Karen Sikkema followed with a talk about bringing physical games and narrative together for a game they did around history for the cities of Utrecht and Amsterdam. She also shared their learning model, but we didn’t really receive an insight into the detail of it. I understood white papers will follow. Manuel Pimenta then explaine the approach they took to create a thriving community for Worten and how co-creation was a large part of the engagement strategy.
Later in the afternoon Willem-Jan Rengers shared how templating makes it easier for teachers and people in organisation to replicate designs rather than creating from scratch each and every time. Bernardo Letayf from BlueRabbit shared his journey from teacher and player to gamification industry professional and his quest for continuous improvement. Then Michiel Van Eunen MC for the coference also had a chance to share his wisdom around experience design and how having come from a theatrical background helps them break through some boundaries when they create serious games and playful solutions.
Day one left us with many talking points and great interactive discussions at breaks. It was fabulous to see how although we work in different companies, they general approaches are quite similar, the journeys of individuals and their projects is always fun to hear and inspires us to reflect on how to do things.
The day finished with the Awards dinner and I will dedicate a blog on Friday to this purpose and my experience as a judge.
Day 2 started off with Steve Bocska from PugPharm and his vast experience in creating blockbuster video games and how he evolved with building a gamification platform. He took us through his dislike that we probably all share about points, badges and leaderboard and how this achieves mainly short term engagement even if they can have a place in a game, they are not what drives long term engagement.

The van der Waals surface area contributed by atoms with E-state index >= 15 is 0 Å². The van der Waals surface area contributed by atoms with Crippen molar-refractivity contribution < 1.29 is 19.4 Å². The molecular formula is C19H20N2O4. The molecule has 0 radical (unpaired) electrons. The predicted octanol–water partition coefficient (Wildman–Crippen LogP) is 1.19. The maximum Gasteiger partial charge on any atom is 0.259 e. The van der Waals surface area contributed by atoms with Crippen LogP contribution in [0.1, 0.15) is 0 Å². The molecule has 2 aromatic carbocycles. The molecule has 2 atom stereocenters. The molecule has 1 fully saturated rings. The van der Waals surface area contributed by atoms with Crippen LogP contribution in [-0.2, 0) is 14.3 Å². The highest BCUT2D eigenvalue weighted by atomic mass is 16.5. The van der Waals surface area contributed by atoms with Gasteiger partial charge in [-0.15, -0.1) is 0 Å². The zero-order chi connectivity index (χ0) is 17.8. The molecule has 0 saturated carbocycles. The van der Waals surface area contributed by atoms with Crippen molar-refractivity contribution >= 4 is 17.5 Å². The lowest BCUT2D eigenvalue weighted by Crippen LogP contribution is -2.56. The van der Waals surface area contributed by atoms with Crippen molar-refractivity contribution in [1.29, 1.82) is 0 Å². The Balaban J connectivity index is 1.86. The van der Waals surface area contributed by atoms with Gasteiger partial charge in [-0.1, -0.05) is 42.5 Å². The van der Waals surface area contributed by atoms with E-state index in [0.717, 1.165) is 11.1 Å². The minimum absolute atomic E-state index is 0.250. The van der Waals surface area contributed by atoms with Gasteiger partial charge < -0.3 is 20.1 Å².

Having worked on proposals with Steve and his team, I know what he has achieved and I really like their platform, it has much more focus on quests, collectables and fun mini-games to build longer term more sustainable engagement. His engagement score formula is also a useful to take a further look at when the whitepaper comes out. I just wish he had shown a bit more about the work the platform can do maybe with a deep dive into a project. Either way it was great to finally meet Steve in person after all our time meeting on Google Hangouts.
Juliette Denny from Growth engineering gave us burst of positive energy around learning related gamification and how they effectively use gamification for their clients. The impressive examples and comparisons between what they do for L’Oreal and others and the differences in rolling it out for good business and cultural reasons I found truly refreshing. She also showed how the traditional mechanics of points, badges and leaderboard do work for some of their clients when it fits the profile.
Because I know both people and their paltforms relatively well it was fun to see the different approaches and how they can work for different purposes.
Next up was Andrzej Marczewski, who strayed from his usual inspirational and evangelising best practise approach to much more corporate practical on how to work within limitations and constraints such as time and money, which is reality for all of us. He took us through a case study and what was included even within the limitations of the project. Bart Hufen took us to the lunch break with his personal story and continuous improvement loop to keep making your work better.